Eve, Tess and Corinne with their books
Eve, Tess and Corinne with their books
The first session we attended on Saturday was “Future-Proofing Your Translation Business”, the keynote on marketing given by Tess Whitty on strategies for a thriving career as a freelancer. Tess spoke of protecting and improving our business assets (especially our translation skills), investing in continuing education, time management, mind-sets to avoid (for example atelophobia, the fear of not being good enough), and goal settings: 95% of people don’t write down the goals they set for themselves. The remaining 5% are those who do reach their goals.

The second session was “Inside the Mind of a Project Manager: Common Questions and Concerns”, a presentation on how to work better with beleaguered project managers, delivered with verve by Andie Ho. Andie spoke of the care and feed of PMs (i.e., how to keep them happy). She mentioned such common-sense things as making sure we keep communication channels open, being honest about our abilities, and not being afraid of asking intelligent questions. No platitudes such as “there is no such a thing as a dumb question” from Andie: her rule of thumb is that if you can find the answer within two minutes with a simple Google search, then, yes, the question was dumb and wasted the PM’s time. Final thoughts from Andie’s presentation: “PM are not out there to get youare you out to get your PM?”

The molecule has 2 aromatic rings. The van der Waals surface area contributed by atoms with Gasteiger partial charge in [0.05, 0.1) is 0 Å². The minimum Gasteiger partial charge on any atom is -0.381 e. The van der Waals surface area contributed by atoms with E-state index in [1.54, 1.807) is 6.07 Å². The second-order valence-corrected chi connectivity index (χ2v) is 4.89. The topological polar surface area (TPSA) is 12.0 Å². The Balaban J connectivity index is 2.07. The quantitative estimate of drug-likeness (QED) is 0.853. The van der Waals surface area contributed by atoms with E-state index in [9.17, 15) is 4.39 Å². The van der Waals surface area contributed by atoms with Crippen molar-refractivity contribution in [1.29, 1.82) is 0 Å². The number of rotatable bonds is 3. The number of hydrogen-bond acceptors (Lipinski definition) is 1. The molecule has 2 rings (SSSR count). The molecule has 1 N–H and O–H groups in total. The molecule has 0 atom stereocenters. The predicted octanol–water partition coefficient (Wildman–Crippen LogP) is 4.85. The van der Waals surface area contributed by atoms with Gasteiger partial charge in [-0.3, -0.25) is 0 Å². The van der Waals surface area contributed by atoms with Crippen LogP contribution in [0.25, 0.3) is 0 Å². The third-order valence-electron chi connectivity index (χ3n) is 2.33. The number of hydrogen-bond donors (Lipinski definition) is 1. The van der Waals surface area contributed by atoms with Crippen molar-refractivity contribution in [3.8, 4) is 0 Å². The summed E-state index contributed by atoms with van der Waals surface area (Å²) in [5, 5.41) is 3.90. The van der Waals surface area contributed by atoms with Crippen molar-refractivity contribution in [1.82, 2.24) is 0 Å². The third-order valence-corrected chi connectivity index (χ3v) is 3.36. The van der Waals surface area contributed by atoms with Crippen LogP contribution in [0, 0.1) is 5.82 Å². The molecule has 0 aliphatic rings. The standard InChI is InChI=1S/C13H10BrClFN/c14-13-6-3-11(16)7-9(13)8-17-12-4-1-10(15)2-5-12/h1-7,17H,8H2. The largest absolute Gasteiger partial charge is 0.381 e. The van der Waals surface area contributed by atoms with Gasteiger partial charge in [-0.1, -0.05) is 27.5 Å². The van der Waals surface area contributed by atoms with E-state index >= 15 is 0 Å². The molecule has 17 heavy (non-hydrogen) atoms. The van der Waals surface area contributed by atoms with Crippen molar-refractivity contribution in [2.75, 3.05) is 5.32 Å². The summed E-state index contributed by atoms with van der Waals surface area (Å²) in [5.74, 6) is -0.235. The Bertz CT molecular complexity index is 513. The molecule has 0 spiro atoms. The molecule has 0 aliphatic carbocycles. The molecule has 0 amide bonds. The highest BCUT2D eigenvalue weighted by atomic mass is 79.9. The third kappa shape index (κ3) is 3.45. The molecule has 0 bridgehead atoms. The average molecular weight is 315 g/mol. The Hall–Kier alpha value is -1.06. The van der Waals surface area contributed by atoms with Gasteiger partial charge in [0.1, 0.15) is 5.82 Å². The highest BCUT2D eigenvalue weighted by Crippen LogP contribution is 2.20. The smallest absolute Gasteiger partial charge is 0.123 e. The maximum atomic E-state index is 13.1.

The next presentation was “Creating a Compatible Customer Base within the Language Services Industry”, by Karen Tkaczyk, on how to get a better class of clients. The main takeaway for everyone here was that the “ideal customer” doesn’t exist, and that we should aim instead at assembling an ideal basket of good customers.

“Automating Termbase Creation”, by Sameh Ragab (who came to Boulder all the way from Egypt just for the conference), was a must-go presentation for anyone interested in translation tools. Sameh answered the question “Why is terminology important?” by saying that good terminology helps make our translations more clear, consistent and easier to review, thus achieving faster turnaround. Good terminology increases brand value, both for clients and for us. I’m looking forward to reading Sameh’s presentation on the CTA’s website: he promised he would include references to all the enticing programs he described.